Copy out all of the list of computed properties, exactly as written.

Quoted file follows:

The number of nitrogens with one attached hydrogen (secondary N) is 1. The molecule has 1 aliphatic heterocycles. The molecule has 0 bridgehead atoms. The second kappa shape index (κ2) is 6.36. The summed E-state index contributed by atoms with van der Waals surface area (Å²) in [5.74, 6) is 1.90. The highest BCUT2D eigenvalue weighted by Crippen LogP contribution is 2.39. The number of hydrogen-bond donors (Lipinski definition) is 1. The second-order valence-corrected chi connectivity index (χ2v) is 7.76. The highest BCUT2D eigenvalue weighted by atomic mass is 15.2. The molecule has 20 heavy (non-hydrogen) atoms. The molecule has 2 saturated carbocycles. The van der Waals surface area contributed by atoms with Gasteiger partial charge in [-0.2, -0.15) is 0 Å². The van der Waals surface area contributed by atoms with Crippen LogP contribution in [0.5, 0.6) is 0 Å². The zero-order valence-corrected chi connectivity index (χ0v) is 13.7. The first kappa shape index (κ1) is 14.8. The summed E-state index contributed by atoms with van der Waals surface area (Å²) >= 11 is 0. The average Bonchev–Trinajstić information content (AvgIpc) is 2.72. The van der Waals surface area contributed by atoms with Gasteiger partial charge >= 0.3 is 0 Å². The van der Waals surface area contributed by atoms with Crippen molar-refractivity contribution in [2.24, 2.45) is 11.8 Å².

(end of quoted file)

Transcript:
The number of nitrogens with one attached hydrogen (secondary N) is 1. The molecule has 1 aliphatic heterocycles. The molecule has 0 bridgehead atoms. The second kappa shape index (κ2) is 6.36. The summed E-state index contributed by atoms with van der Waals surface area (Å²) in [5.74, 6) is 1.90. The highest BCUT2D eigenvalue weighted by Crippen LogP contribution is 2.39. The number of hydrogen-bond donors (Lipinski definition) is 1. The second-order valence-corrected chi connectivity index (χ2v) is 7.76. The highest BCUT2D eigenvalue weighted by atomic mass is 15.2. The molecule has 20 heavy (non-hydrogen) atoms. The molecule has 2 saturated carbocycles. The van der Waals surface area contributed by atoms with Gasteiger partial charge in [-0.2, -0.15) is 0 Å². The van der Waals surface area contributed by atoms with Crippen LogP contribution in [0.5, 0.6) is 0 Å². The zero-order valence-corrected chi connectivity index (χ0v) is 13.7. The first kappa shape index (κ1) is 14.8. The summed E-state index contributed by atoms with van der Waals surface area (Å²) >= 11 is 0. The average Bonchev–Trinajstić information content (AvgIpc) is 2.72. The van der Waals surface area contributed by atoms with Gasteiger partial charge >= 0.3 is 0 Å². The van der Waals surface area contributed by atoms with Crippen molar-refractivity contribution in [2.24, 2.45) is 11.8 Å².